It’s the forward-thinking food trend of the century to be locally run, selling organic products in a way that minimizes environmental footprints, creating spaces to foster discussion on how to make our lives better or just to make sense of it in the first place. At least, that’s what the two women next to me were doing as they talked about whether or not their upbringing had ruined the idea of marriage for them. It was what the group of seven or so software developers were doing a little farther down as they talked about the marketing techniques of the new app they were developing. With the successes of roasting rising up behind them, Publik Coffee Roasters has recently opened up two new locations—both within a month of each other. And as I sat at the new Publik Kitchen in the 9th and 9th area, eating an amazing, syrup-drenched, mocha French toast, I could feel this presence of motion—of ideas, as much as utensils, putting feet to the pavement.
Just as I finish eating, Missy Greis, the owner of Publik Coffee Roasters and the woman responsible for creating these particular hubs of Salt Lake society, peeks her head around the corner in an energetic hello. She’s wide-eyed and grounded with this sense of prescience you don’t find in everyone. We sit, and when I comment on the atmosphere surrounding us, she begins to tell me about what Publik means to her. It’s fascinating to hear her describe the spaces she creates as being “light and up and bright and inspiring, comfortable,” which seem like natural extensions of her personality. She also points out their business motto (Quality over Quantity, Community over Corporate, Planet over Profit) as pretty succinctly outlining their intentions.
The part of their motto that most garnered my curiosity was the “Planet over Profit” stance. When I asked what exactly that meant, she started to tell me about the different ways she has put her values of health on a societal level into the way she does business on a personal level. From the beginning, the roastery on West Temple has been powered exclusively by 65 onsite solar panels, which have enough power to provide for the entire building’s energy consumption on top of what is used to actually roast the beans. The company uses compostable paper, composts all of their grounds, recycles glass (something you have to pay to do) and portions the food at Publik Kitchen so as to produce as little food waste as possible. Not only that: Publik is the only coffee business in Salt Lake and one of only two in the state of Utah that has an afterburner. It’s a heavy investment in a heavy machine that takes 96 percent of the emissions made from roasting and filters them out to remove any and all smoke emissions, which would otherwise have just been released into the air.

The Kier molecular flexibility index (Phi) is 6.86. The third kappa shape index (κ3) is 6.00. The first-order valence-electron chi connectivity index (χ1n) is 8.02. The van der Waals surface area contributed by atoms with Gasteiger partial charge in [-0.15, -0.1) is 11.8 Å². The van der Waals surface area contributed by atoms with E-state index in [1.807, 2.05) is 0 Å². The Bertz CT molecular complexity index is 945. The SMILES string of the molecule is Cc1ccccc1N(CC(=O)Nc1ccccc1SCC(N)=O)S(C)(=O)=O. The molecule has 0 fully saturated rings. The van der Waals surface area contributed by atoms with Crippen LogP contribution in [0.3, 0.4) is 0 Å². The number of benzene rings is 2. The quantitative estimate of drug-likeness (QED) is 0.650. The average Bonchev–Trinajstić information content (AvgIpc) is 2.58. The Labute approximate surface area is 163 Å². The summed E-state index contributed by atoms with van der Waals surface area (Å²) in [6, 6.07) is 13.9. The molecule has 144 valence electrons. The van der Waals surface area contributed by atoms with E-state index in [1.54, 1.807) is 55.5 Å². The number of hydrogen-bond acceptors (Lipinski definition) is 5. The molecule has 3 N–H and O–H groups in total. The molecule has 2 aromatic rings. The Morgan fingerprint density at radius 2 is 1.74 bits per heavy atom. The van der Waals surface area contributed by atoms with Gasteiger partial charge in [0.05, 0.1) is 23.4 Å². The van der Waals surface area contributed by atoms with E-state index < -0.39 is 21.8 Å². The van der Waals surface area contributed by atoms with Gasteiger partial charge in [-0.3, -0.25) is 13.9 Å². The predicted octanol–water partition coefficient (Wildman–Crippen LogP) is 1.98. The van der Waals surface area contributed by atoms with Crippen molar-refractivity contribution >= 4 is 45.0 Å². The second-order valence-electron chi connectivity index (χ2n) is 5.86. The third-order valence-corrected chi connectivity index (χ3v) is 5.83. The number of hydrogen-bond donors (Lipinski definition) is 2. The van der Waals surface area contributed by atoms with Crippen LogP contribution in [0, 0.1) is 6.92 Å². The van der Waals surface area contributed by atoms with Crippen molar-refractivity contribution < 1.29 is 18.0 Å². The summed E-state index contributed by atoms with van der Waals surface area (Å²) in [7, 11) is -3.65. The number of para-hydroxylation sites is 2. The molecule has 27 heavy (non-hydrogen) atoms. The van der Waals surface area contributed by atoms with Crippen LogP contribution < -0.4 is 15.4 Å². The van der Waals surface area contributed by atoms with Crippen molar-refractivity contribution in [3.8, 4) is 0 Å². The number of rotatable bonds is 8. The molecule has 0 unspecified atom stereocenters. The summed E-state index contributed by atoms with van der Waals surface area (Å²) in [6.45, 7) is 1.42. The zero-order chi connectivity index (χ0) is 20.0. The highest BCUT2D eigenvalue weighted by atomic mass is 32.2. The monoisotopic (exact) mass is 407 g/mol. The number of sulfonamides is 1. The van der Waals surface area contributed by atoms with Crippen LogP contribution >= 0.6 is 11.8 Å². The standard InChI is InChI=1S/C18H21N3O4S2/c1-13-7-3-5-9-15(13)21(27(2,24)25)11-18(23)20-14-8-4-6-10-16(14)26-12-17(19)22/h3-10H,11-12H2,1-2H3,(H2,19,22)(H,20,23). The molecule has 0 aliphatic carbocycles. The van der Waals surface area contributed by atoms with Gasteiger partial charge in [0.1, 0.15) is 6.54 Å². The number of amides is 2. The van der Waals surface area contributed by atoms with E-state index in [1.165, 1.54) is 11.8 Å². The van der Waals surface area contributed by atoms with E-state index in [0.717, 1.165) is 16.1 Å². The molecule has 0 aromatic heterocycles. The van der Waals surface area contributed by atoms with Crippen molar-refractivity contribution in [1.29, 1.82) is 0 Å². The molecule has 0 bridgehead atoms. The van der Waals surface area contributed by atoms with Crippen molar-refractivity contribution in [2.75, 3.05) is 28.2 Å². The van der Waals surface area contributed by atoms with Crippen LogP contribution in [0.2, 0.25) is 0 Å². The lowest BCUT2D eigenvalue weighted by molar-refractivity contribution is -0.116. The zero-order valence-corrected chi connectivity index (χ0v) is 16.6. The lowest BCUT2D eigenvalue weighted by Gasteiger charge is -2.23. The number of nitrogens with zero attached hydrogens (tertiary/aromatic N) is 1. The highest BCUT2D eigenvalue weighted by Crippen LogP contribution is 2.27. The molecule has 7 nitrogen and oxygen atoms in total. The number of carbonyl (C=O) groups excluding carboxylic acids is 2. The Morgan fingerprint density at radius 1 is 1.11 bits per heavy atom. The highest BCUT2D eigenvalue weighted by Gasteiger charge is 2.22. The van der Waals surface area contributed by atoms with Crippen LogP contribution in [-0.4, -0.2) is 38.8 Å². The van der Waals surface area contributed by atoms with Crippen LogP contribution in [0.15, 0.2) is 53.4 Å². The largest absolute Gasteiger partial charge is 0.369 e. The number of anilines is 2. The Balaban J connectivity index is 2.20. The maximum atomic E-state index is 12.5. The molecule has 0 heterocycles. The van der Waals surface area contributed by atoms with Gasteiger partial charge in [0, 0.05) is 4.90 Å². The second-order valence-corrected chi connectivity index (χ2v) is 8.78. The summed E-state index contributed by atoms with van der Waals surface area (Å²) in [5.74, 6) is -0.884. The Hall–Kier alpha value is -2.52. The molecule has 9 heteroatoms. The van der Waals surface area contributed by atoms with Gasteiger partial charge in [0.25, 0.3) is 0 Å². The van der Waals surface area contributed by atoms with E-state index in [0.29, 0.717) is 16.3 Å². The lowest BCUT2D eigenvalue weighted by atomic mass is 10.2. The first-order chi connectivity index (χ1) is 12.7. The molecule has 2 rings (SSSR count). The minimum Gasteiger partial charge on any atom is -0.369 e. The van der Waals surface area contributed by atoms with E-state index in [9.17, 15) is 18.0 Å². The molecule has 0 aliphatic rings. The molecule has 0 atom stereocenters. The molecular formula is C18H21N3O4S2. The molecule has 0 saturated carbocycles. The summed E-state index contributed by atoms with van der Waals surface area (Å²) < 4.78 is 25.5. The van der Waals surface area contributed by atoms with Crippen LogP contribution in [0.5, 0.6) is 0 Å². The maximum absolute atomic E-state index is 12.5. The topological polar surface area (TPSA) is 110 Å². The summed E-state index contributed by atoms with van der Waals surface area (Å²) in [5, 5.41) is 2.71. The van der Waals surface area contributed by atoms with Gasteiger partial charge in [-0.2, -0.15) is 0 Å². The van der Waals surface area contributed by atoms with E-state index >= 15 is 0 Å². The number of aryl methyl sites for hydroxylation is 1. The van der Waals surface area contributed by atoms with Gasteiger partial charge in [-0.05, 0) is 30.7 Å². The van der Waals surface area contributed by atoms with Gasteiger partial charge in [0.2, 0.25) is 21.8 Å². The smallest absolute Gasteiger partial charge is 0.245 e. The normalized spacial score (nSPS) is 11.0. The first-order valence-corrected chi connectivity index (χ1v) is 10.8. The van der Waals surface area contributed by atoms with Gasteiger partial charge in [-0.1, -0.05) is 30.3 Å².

It’s this kind of active participation in the growth of the company that has led Publik to become a household name in Salt Lake City. It’s unusual to meet someone who lives here who hasn’t been to any of their locations at least once, and the success continues to show. Up until the beginning of this year, the roastery on West Temple, previously a designated community meeting spot, was the central and only place to hold the Publik name. Publik Kitchen opened up in January of 2016 and sits comfortably in the 9th and 9th district, adding an unassuming persona of good food in a growing locale. Not to be left behind, Publik Avenues, a more minimalist neighborhood café, opened in February.
The Kitchen is Publik’s first foray into a full menu. While they had toast at the West Temple location, there was never actually a kitchen. Head Chef Alicia Pacheco has crafted a classic American brunch menu with enough going on to let your taste buds swing circles across your palate. From crème fraîche–slathered hash to house-made granola—which is actually set to be distributed by Winder Farms in Las Vegas, Orange County and across the Salt Lake Valley—visitors will have plenty to choose from. The Avenues location, in contrast, is somewhat flashy, as cozy as it is, and it’s a chic addition to an already chic neighborhood. Publik Avenues focuses on drinks and is a great place to try the upcoming lineup of specialty winter beverages.
“[I] had this idea, though, of maybe getting a local artist to do an outdoor garden installation,” says Greis, referring to the side yard of the Avenues. She seems excited about the ability to tinker with the new locations. You get the sense that she’s doing exactly what she wants to be doing with her business, and that no one is stepping in to hold her back—only to help push her vision forward. When I asked her who the players in the Publik game were, who was right up there at the front pushing the bar upward with her, she just laughed and, without a second thought, smiled and confessed, “I think that everybody that works for me is awesome.” And she meant it. For more info on what’s to come, visit publikcoffee.com.